It’s hard to know what to think when another runner merges with your long run at mile 6, saying, “I know who you are!” In my case, it’s a safe bet he doesn’t mean, “Everyone talks about what a beautiful and intelligent inspiration you are!” More likely he means, “I read you peed your shorts at mile 5 in Chicago.” Or, “I know so-and-so across town doesn’t like you.” Still, there’s always a small thrill that comes with nano-celebrity, and so it was.
Saturday morning, I putzed around way too long before going for my long run. My excuse is that my foot does better on a run if I’ve been walking around on it for a while. Also, I was lazy. A little past 11, my gentleman friend and I finally hit the road for 16-18 miles. We decided on two loops of 8+ miles so we could call it off midway through if either one of us had knee or foot pain. Matching injuries are much less romantic than they sound. It’s more like the dorkiness of wearing the same shirt than the swankiness of ordering the same martini.
Anyway, we limped off for mile 1.
“How’s your foot?”
“How’s your knee?”
I know: hot, right?
The first mile was fast for me, but I held on and so did my foot and knee. We ran along the rural roads, noticing a conspicuous amount of discarded fruit along the way. Apple cores, orange peels, like Carmen Miranda had been running ahead of us. It was a mild kind of day, cloudy for the most part, and windless, which was a nice change of pace this winter. I’m mostly sick of the roads in my town, but running them with someone else lets you notice things you don’t usually see. “What’s your favorite giant statue in that yard?” is a question you wouldn’t ordinarily ask yourself, for example, when running by a property dotted with a prominent display of statuary.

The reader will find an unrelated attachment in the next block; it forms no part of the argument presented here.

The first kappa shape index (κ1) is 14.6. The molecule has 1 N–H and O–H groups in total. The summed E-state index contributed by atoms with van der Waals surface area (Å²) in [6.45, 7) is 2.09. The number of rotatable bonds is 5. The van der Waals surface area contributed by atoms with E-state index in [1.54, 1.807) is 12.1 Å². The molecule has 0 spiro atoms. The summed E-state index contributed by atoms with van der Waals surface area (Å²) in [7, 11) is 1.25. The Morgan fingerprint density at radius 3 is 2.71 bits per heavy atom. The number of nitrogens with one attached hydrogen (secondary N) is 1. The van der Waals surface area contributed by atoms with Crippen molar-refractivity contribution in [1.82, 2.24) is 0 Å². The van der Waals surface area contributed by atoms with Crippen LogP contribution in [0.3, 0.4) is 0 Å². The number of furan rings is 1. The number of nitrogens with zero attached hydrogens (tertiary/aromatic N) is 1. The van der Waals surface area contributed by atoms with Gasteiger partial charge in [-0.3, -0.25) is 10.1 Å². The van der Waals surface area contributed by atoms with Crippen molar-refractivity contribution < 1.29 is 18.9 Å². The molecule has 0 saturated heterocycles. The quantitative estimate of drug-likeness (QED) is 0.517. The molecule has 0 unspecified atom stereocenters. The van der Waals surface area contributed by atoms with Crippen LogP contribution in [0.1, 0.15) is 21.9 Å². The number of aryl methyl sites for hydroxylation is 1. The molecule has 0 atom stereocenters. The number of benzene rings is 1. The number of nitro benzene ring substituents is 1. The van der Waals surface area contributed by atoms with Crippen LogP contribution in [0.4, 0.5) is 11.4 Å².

“The Venetian boys in the gazebos, obviously.”
We ran by the library, which had a sign for a book sale. “Why would the library have a book sale?”
I never really thought the library book sale was odd before. “So they can buy new books? Circle of life and whatnot?”
After running down the mile-long hill from the town Common, we crossed the railroad tracks and passed the parking lot to the big town trail system . I saw a man getting out of his truck, obviously getting ready to run. Obvious because he had the expression that I have when I’m getting ready to run, the one that says, “I am compelled to do this. Whether or not I like it is irrelevant.”
I ran on with my gentleman friend. Less than five minutes later, the sound a of a different man’s voice startled me out of my fantasies about potato chips. “I don’t want to scare you guys. Just running up behind you.”
I thought he was probably trying to pass us, but instead, Mike joined us on the run. I’m always happy to have more conversation to distract me from my watch/foot/knee/brain, so I wouldn’t have let him pass us anyway. After we’d exchanged two sentences came the “I know who you are!”